HAVANA (Reuters) - The United States on Wednesday condemned what it called Cuba's practice of repression following the detention of several activists, in the first major test of President Barack Obama's policy shift toward normalizing relations with the communist-ruled island.
The State Department said it was deeply concerned by the detention on Tuesday of several "peaceful civil society members and activists" by the Cuban authorities.
"We strongly condemn the Cuban government's continued harassment and repeated use of arbitrary detention, at times with violence, to silence critics, disrupt peaceful assembly and freedom expression, and intimidate citizens," the State Department said in a statement.
"We urge the government of Cuba to end its practice of repressing these and other internationally protected freedoms and to respect the universal human rights of Cuban citizens," it added.
The arrests marked the most significant crackdown on the opposition since Cuba and the United States agreed on Dec. 17 to restore diplomatic ties and put behind them more than five decades of hostility.
About 12 opponents were taken away by police, including the husband of opposition blogger Yoani Sanchez, while several others were told not to leave their homes as police parked outside, said Elizardo Sanchez, leader of a dissident human rights commission that monitors such detentions.
Other dissident leaders reported multiple detentions or that activists were ordered to stay at home. Yoani Sanchez's website 14ymedia.com reported she was under virtual house arrest.
The detentions stopped a planned open microphone event at Havana's Revolution Square, near the government headquarters.
Event organizer Tania Bruguera, a performance artist, was missing and her associates presumed she, too, had been detained. Bruguera had vowed to go ahead with the event even after Cuban officials denied her a permit.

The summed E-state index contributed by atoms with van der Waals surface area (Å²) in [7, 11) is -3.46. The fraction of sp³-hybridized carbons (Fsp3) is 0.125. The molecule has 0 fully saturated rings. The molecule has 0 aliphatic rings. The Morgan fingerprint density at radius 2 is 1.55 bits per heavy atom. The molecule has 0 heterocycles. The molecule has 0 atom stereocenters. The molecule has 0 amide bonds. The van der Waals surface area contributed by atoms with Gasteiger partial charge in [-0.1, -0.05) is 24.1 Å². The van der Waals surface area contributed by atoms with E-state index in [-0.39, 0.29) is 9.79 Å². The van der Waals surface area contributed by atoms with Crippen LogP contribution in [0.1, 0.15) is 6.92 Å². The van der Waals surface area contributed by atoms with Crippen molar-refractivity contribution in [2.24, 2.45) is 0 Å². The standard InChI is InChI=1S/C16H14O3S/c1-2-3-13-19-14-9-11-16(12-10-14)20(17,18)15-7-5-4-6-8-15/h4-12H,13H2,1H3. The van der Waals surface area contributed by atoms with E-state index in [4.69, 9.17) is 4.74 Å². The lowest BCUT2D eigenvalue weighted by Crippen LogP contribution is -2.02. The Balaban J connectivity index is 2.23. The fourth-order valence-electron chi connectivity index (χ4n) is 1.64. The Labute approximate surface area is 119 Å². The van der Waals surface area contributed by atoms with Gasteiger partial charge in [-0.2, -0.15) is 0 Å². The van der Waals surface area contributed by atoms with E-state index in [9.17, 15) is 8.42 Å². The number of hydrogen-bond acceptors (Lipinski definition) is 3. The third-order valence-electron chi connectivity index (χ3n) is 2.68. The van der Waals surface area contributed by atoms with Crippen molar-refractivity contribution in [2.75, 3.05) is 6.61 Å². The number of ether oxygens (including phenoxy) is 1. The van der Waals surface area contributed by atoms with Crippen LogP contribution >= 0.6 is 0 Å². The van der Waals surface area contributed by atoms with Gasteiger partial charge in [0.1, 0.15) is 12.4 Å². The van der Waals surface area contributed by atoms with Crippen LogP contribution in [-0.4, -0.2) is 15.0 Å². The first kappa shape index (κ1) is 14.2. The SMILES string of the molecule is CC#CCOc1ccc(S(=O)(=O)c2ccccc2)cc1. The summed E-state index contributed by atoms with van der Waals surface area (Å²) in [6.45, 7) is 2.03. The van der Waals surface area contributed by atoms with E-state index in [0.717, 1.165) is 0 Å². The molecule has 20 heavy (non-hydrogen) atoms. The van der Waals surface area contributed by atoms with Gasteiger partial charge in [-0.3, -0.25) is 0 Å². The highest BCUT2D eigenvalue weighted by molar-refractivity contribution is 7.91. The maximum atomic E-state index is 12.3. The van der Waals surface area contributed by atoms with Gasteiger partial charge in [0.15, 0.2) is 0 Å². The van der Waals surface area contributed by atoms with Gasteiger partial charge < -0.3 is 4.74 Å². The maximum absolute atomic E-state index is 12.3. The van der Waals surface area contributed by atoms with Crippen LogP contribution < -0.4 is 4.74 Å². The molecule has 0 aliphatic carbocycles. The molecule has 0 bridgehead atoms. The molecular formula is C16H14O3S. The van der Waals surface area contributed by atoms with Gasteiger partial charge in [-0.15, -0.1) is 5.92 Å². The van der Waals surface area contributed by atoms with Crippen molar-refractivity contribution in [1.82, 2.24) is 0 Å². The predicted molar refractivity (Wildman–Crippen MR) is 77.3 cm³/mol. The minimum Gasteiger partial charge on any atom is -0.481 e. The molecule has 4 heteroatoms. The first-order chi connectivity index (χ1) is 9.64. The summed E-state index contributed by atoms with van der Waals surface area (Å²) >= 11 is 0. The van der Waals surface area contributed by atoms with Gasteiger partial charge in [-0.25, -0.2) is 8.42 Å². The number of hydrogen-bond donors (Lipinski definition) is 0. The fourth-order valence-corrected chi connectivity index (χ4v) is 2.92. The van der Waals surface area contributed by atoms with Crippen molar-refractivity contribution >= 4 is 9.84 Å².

The event flopped, with only 15 participants, surrounded by a phalanx of reporters. A parallel event in Miami called by Cuban exiles drew 50 people.
Cuba had called the open microphone event a "political provocation," and it was unclear how long the dissidents would be held. Cuba typically holds dissidents for several hours and releases them.
"The United States will continue to press the Cuban government to uphold its international obligations and to respect the rights of Cubans to peacefully assemble and express their ideas and opinions," the State Department said.
Earlier, Roberta Jacobson, the U.S. Assistant Secretary of State for Western Hemisphere Affairs, said on Twitter: "Freedom of expression remains of U.S. policy on Cuba; we support activists exercising those rights and condemn today’s detentions."
Jacobsen is due to lead a U.S. delegation to Havana in January to begin normalizing diplomatic relations with Cuba that had been severed since 1961.
Yoani Sanchez said on Twitter police detained her husband Reinaldo Escobar and dissident leader Eliecer Avila outside her home in Havana, taking them away in handcuffs.
Escobar is editor-in-chief of the dissident news and opinion website 14ymedio.com and Avila is the leader of the opposition group Somos Mas (We Are More).
Upon announcing his new Cuba policy, Obama said Cubans should not face harassment or arrest for expressing their views and that his government would continue to monitor human rights.
The deal on renewing ties included a prisoner swap in which the United States freed three Cuban spies and Cuba agreed to release U.S. aid contractor Alan Gross, a Cuban who spied for Washington, and 53 people who the United States considers political prisoners.
So far, the 53 have not been identified and dissident groups say none of their activists has been released since the Dec. 17 announcement.
Additional reporting by Daniel Wallis, Nelson Acosta, Rosa Tania Valdés and Enrique de la Osa in Havana, Francisco Alvarado in Miami; Writing by Daniel Trotta and Lesley Wroughton.; Editing by David Adams and Ken Wills